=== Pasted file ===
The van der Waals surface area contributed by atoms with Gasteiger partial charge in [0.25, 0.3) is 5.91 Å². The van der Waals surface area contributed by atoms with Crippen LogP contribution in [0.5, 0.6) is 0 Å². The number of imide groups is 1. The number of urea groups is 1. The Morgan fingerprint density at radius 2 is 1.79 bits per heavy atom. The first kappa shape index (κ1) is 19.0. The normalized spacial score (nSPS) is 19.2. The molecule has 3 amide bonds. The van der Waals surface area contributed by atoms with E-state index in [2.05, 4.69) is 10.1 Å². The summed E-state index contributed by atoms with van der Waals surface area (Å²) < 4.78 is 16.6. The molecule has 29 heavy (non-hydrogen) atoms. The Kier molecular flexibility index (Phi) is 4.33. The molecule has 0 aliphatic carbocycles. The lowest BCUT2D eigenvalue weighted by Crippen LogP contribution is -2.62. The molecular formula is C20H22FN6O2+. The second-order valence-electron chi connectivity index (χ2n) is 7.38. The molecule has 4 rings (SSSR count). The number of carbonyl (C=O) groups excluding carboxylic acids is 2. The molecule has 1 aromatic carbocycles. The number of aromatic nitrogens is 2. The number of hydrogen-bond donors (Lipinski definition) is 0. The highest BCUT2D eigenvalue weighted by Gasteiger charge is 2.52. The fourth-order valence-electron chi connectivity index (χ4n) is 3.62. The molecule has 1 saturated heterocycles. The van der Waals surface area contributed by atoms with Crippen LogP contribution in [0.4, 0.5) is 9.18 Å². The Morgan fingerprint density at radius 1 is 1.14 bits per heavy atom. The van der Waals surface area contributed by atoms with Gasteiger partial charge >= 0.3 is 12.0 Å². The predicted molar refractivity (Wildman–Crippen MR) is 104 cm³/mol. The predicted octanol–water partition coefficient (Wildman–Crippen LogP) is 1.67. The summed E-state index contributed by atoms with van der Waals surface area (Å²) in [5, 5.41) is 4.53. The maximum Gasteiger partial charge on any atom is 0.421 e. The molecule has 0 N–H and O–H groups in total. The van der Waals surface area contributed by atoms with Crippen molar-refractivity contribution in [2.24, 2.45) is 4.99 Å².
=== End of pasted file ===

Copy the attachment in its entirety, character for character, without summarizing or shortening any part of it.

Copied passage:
The van der Waals surface area contributed by atoms with Gasteiger partial charge in [0.25, 0.3) is 5.91 Å². The van der Waals surface area contributed by atoms with Crippen LogP contribution in [0.5, 0.6) is 0 Å². The number of imide groups is 1. The number of urea groups is 1. The Morgan fingerprint density at radius 2 is 1.79 bits per heavy atom. The first kappa shape index (κ1) is 19.0. The normalized spacial score (nSPS) is 19.2. The molecule has 3 amide bonds. The van der Waals surface area contributed by atoms with E-state index in [2.05, 4.69) is 10.1 Å². The summed E-state index contributed by atoms with van der Waals surface area (Å²) < 4.78 is 16.6. The molecule has 29 heavy (non-hydrogen) atoms. The Kier molecular flexibility index (Phi) is 4.33. The molecule has 0 aliphatic carbocycles. The lowest BCUT2D eigenvalue weighted by Crippen LogP contribution is -2.62. The molecular formula is C20H22FN6O2+. The second-order valence-electron chi connectivity index (χ2n) is 7.38. The molecule has 4 rings (SSSR count). The number of carbonyl (C=O) groups excluding carboxylic acids is 2. The molecule has 1 aromatic carbocycles. The number of aromatic nitrogens is 2. The number of hydrogen-bond donors (Lipinski definition) is 0. The highest BCUT2D eigenvalue weighted by Gasteiger charge is 2.52. The fourth-order valence-electron chi connectivity index (χ4n) is 3.62. The molecule has 1 saturated heterocycles. The van der Waals surface area contributed by atoms with Crippen LogP contribution in [0.4, 0.5) is 9.18 Å². The Morgan fingerprint density at radius 1 is 1.14 bits per heavy atom. The van der Waals surface area contributed by atoms with Gasteiger partial charge >= 0.3 is 12.0 Å². The predicted molar refractivity (Wildman–Crippen MR) is 104 cm³/mol. The predicted octanol–water partition coefficient (Wildman–Crippen LogP) is 1.67. The summed E-state index contributed by atoms with van der Waals surface area (Å²) in [5, 5.41) is 4.53. The maximum Gasteiger partial charge on any atom is 0.421 e. The molecule has 0 N–H and O–H groups in total. The van der Waals surface area contributed by atoms with Crippen molar-refractivity contribution in [2.24, 2.45) is 4.99 Å².